Chiang Mai Symphony Orchestra’s first full performance at Kad Theatre
The New Life Foundation, under the patronage of HRH the
Princess Mother, will organize a Chiang Mai Symphony Orchestra concert on
October 2 at Kad Theatre, Kad Suan Kaew Shopping Complex, to celebrate its
40th anniversary as a fund-raising event.
left, Somboon Sooprasert, secretary and Cory Croymans-Plaghki, of the New
The foundation takes care of 1,065 physically or mentally
handicapped Thais located in many villages in Chiang Dao and Hang Dong in
Chiang Mai and Li in Lamphun. It also includes two homes for the elderly and
two kindergartens in Li and Chiang Dao. The foundation also gives
scholarships to orphaned children.
The performing artists at the concert will be the
well-known “A Cappella 7” group from Bangkok and the newly established
Chiang Mai Symphony Orchestra (CMSO) with 80 musicians from 18 schools in
Chiang Mai. They will play western and Thai classical music on western
The ambitious concert program will include Mozart’s
Concerto for Harp and Flute as well as Haydn’s beautiful Toy Symphony.
Ticket prices are 1,000 baht, 500 baht and 100 baht (for
students). Tickets will be available at the foundation’s office as well as
at the Red Cross Healthcare station (close to the American
Consulate-General), Suriwongse Bookstore, Payap University’s Music
Department, Kad Suan Kaew’s Information Desk (4th floor), “Welcome to
Chiangmai” Magazine on Nah Wat Gate Road, Chiangmai Mail and Amari Rincome
Sponsors of the event are Chiangmai Mail, Kad Theater,
GD-1 Spirulina, Ricoh Thailand, Galliana Creations, Amari Rincome Hotel, and
A tax-deductible receipt can be issued for donations at the
foundation’s office on the evening of the concert. For more information,
please visit the website www.
Audience spellbound with music from Antoine Garth and David Wilson
Classics paired with musicals and jazz
Michael and Marion Vogt
It was one of those evenings at Gong Dee Studio where one
wonders if this is just a gallery in Chiang Mai or if it might be a stage in
one of the world’s capitals.
Antoine Garth, who likes the grandeur of classical music,
but also the soulfulness of jazz, has appeared with the San Francisco
Symphony, Philharmonic Baroque Orchestra, and the San Francisco Opera, and
has sung professionally throughout the United States for the past 10 years.
He chose a dramatic repertoire for this night.
Garth and pianist David Wilson were superlative partners.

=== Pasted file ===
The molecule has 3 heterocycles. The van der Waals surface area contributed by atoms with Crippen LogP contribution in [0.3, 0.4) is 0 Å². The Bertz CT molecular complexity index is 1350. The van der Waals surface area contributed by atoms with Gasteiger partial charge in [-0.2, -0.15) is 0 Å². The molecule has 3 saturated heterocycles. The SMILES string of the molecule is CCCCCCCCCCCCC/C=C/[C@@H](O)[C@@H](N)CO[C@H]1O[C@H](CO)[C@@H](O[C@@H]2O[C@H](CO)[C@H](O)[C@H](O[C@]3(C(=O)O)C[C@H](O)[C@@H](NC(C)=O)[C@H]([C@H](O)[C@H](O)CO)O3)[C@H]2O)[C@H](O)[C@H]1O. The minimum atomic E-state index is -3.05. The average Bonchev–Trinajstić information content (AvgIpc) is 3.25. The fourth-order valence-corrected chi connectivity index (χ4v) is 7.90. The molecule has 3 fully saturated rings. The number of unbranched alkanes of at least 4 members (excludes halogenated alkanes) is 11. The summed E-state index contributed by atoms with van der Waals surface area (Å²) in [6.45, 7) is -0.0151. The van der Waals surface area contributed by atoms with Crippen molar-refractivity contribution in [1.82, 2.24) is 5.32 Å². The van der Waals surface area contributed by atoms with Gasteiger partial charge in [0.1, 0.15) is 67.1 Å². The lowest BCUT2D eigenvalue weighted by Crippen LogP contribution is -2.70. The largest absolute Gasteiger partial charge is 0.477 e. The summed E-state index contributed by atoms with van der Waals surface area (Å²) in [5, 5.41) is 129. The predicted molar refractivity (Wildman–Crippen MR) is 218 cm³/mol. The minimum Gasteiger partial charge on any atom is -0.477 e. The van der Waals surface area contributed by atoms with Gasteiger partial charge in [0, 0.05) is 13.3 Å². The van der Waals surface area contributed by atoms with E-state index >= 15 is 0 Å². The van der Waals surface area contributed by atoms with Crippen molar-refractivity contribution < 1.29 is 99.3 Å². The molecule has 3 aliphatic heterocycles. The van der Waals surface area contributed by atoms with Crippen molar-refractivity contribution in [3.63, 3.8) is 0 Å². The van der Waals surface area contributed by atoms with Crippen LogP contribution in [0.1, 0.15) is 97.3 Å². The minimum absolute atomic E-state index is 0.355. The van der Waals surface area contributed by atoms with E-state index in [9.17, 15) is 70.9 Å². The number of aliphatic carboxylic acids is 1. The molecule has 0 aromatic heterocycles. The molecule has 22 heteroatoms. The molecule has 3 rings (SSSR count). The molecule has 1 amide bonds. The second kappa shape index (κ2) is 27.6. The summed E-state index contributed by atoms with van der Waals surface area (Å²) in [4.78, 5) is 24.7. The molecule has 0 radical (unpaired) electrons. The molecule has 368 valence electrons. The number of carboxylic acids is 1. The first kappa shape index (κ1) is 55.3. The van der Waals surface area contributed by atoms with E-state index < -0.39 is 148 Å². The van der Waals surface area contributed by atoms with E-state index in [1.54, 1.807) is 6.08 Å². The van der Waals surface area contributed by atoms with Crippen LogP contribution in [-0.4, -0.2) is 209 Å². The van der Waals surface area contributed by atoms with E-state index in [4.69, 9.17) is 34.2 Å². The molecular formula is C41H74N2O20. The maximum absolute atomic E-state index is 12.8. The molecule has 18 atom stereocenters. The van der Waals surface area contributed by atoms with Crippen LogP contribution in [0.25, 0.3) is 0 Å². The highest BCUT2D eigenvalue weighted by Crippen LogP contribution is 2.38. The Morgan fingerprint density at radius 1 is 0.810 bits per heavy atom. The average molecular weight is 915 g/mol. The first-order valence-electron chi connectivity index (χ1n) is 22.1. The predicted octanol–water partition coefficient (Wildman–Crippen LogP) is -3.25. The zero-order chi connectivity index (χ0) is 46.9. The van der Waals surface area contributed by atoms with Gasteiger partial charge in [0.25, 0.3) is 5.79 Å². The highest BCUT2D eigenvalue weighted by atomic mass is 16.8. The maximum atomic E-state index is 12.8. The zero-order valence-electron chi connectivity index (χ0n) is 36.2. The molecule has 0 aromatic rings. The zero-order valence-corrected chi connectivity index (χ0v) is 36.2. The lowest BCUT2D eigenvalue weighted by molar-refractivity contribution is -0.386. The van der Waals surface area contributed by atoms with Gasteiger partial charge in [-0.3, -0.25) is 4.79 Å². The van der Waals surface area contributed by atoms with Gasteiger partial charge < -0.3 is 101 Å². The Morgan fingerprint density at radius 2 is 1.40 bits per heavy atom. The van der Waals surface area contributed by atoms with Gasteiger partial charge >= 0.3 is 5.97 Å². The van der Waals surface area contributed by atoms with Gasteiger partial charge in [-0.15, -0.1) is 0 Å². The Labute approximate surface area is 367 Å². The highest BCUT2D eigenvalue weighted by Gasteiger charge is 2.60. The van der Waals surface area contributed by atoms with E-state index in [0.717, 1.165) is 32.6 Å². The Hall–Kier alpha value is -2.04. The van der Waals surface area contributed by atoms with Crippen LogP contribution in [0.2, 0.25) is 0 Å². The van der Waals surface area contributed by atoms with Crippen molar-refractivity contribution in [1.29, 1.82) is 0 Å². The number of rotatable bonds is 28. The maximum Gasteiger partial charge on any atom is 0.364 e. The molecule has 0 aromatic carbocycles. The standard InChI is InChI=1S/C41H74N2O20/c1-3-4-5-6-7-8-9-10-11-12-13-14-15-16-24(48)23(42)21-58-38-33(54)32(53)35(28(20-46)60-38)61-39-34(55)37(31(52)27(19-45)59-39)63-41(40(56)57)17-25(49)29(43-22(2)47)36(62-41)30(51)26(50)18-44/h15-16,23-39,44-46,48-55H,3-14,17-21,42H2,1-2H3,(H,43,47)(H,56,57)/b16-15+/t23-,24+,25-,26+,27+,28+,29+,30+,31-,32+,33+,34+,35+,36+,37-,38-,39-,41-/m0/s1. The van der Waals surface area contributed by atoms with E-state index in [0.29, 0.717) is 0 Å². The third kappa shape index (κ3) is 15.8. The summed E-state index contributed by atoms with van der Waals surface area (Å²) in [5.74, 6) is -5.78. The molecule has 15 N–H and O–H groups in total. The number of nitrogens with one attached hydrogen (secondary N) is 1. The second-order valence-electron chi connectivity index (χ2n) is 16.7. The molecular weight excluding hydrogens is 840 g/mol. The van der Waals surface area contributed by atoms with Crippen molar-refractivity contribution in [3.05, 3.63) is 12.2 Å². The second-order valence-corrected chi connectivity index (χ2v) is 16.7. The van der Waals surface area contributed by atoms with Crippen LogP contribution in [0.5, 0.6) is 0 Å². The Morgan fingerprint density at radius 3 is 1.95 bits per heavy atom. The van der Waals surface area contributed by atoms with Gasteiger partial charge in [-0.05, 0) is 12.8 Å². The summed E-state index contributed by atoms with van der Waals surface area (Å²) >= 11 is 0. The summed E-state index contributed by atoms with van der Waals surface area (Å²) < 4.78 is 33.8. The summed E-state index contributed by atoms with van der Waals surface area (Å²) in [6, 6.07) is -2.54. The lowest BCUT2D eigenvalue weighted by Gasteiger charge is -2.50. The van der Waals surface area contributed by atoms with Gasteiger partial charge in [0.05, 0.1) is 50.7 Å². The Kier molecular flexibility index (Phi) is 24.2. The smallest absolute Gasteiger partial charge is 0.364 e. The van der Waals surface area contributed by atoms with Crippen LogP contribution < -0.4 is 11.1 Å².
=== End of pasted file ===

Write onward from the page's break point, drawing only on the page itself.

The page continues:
He started off with Latin Church music, composed by Georg
Friedrich Handel, followed by dramatic German church songs from Heinrich
Schuetz and followed this up with a song by Claude Debussy. His voice and
gestures were sometimes operatic, but always exerting force, warmth, drama,
or irony, depending on his interpretation of the lyrics.
After the short intermission he warned the listeners that
the songs by Stephen Sondheim might be sometimes offensive and rated PG-13,
but they also include the ‘dos’ and ‘don’t’ requests of any
musician during a concert. These brought out the comic talents and his
effortless acting proved crisp, effective, to the point. His repertoire of
vocal coloring seemed without limits and Antoine had the audience smiling,
clapping and almost in tears when he changed from the quicksilver
‘Buddy’s Blues’ to ‘Not a day goes by’, in remembrance of the
victims of 9/11. He created contrasts between the satirical ‘Story of Lucy
and Jessie’, followed up with a strong ‘Being alive’ which was tender
and expressed the subtle range of tenor Antoine Garth.
Garth and pianist David Wilson were superlative partners, blending with
harmonic confidence and style, casting a spell on the audience and had them
totally under control.
“Arty” wines for Chiang Mai
“fin” - fabulous is needed
Take an international marketing expert, a creative and
experienced event organizer, mix well with quality wines from boutique
wineries that are not known to the masses and create the image of
exclusivity. That is the raison d’etre behind “fin” - fabulous is
Ganser, ‘fin’ MD with Rooj Changtrakul, owner of Rachamankha Hotel and
As Chiang Mai becomes a meeting place for artists,
alternative lifestyles and sophisticated individuals, a city where more than
one five star hotel will open in the very near future, it is not surprising
that there is a niche for exceptionally well selected wines. Wines that are
not judged solely on price but on having that subjective ingredient called
“class”, their own unique character and reflect the lifestyle we all
aspire to embrace.
MD Jan Ganser and director Benjawan Wisootsat are
“fin”. Together they combine art with wine, representing wineries that
do not see winemaking as their toil but as their life, who do not sell mass
market products but have the philosophy that art and wine go together and
cannot be separated.
Bel Air Bordeaux Rose with an art label, created by Leon Dolle, the artist
for the first ‘fin’ art and wine edition 2003.
The wines which were available to taste at the
Rachamankha Hotel Chiang Mai exhibited that singular characteristic. Jan
Ganser and Benjawan Wisootsat brought a selection from Austria, Germany,
France, Italy, Portugal, Chile and Australia. They were wines which Jan
Ganser knew the history, where the bottles were decorated with art labels,
designed by artists who created the label according to the taste, designed
to both contradict and to attract. He told the stories of these wines
created with a soul, yet still affordable, despite superior quality.
It will soon be seen if the up-market Chiang Mai hotels
and restaurants will offer these products as does the Oriental’s ‘La
Normandie’ or the Four Seasons in Bangkok.
You can find out more and view the range (or even order on-line) at